air temperature coming through the radiator is sensed by the bi-metal
thermal spring on the front of the thermal fan clutch. It expands and
contracts with the change in air temperature operating a valve inside
of the clutch. When cold, the silicone drive fluid is pumped from the
working area to the reservoir. When hot, the valve opens allowing fluid
from the reservoir to be transferred to the working area thereby
increasing the fan speed. The clutch disengages as the air temperature
decreases, closing the valve and allowing the silicone fluid to be
pumped back into the reservoir.
A thermal fan clutch is engaged on a cold startup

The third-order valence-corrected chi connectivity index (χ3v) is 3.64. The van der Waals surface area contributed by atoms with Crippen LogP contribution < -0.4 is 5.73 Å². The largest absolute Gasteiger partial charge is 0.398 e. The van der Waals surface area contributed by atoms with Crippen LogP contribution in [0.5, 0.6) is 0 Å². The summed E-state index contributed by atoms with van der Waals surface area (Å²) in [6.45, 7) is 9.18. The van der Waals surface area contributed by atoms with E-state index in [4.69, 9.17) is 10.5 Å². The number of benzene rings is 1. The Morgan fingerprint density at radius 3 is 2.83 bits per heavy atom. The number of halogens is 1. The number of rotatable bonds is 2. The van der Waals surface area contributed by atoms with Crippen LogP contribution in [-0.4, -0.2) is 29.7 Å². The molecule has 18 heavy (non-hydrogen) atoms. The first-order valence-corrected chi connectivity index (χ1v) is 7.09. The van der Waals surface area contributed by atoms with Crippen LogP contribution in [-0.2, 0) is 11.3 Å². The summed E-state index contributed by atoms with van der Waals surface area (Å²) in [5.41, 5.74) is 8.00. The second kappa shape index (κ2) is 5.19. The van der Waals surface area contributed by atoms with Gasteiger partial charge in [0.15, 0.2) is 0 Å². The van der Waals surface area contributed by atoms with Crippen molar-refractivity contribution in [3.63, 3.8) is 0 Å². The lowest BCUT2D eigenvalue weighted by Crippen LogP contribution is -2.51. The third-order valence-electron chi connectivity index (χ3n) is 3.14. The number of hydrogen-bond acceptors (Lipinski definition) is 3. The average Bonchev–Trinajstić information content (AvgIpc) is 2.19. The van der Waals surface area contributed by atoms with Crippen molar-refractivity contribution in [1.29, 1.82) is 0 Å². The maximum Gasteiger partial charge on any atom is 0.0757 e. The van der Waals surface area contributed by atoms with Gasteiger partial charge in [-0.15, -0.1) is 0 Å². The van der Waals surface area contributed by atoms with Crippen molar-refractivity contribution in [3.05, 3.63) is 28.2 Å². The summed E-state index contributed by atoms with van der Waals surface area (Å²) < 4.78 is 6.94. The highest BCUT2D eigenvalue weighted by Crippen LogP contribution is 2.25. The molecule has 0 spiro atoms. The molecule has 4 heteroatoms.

because the fluid drains into the working area when the engine is shut
off. The fan clutch will slow down shortly after startup as a result of
a pumping action produced by a difference in speed between the shaft
and the body of the clutch.
Most models are
designed to duplicate original equipment performance. Some
Chevrolet/GMC truck models are specifically designed to engage at lower
temperatures than the original equipment parts that they replace.